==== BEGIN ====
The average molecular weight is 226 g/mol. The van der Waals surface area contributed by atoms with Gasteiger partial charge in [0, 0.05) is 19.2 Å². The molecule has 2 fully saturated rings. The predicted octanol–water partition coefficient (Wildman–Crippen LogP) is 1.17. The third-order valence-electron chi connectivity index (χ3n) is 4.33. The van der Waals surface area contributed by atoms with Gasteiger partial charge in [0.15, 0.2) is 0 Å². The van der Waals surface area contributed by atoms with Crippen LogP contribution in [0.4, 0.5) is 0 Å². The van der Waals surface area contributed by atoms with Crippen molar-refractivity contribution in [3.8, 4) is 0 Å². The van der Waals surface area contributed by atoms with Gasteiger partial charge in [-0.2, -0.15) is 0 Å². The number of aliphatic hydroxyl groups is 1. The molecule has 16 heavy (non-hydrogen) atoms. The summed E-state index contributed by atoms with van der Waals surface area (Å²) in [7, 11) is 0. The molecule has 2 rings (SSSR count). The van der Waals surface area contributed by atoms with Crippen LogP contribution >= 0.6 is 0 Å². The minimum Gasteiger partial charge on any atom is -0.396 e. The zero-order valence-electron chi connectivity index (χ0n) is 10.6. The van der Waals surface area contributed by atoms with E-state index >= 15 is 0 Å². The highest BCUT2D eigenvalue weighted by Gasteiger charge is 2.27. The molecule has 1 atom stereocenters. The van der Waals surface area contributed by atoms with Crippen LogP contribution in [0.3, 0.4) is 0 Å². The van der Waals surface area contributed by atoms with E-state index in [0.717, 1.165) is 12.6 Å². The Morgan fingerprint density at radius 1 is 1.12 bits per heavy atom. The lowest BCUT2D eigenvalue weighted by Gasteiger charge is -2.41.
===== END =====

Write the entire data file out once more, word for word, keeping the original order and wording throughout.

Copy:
The average molecular weight is 226 g/mol. The van der Waals surface area contributed by atoms with Gasteiger partial charge in [0, 0.05) is 19.2 Å². The molecule has 2 fully saturated rings. The predicted octanol–water partition coefficient (Wildman–Crippen LogP) is 1.17. The third-order valence-electron chi connectivity index (χ3n) is 4.33. The van der Waals surface area contributed by atoms with Gasteiger partial charge in [0.15, 0.2) is 0 Å². The van der Waals surface area contributed by atoms with Crippen LogP contribution in [0.4, 0.5) is 0 Å². The van der Waals surface area contributed by atoms with Crippen molar-refractivity contribution in [3.8, 4) is 0 Å². The van der Waals surface area contributed by atoms with Gasteiger partial charge in [-0.2, -0.15) is 0 Å². The number of aliphatic hydroxyl groups is 1. The molecule has 16 heavy (non-hydrogen) atoms. The summed E-state index contributed by atoms with van der Waals surface area (Å²) in [7, 11) is 0. The molecule has 2 rings (SSSR count). The van der Waals surface area contributed by atoms with Crippen LogP contribution >= 0.6 is 0 Å². The minimum Gasteiger partial charge on any atom is -0.396 e. The zero-order valence-electron chi connectivity index (χ0n) is 10.6. The van der Waals surface area contributed by atoms with E-state index >= 15 is 0 Å². The highest BCUT2D eigenvalue weighted by Gasteiger charge is 2.27. The molecule has 1 atom stereocenters. The van der Waals surface area contributed by atoms with Crippen LogP contribution in [0.3, 0.4) is 0 Å². The van der Waals surface area contributed by atoms with E-state index in [0.717, 1.165) is 12.6 Å². The Morgan fingerprint density at radius 1 is 1.12 bits per heavy atom. The lowest BCUT2D eigenvalue weighted by Gasteiger charge is -2.41.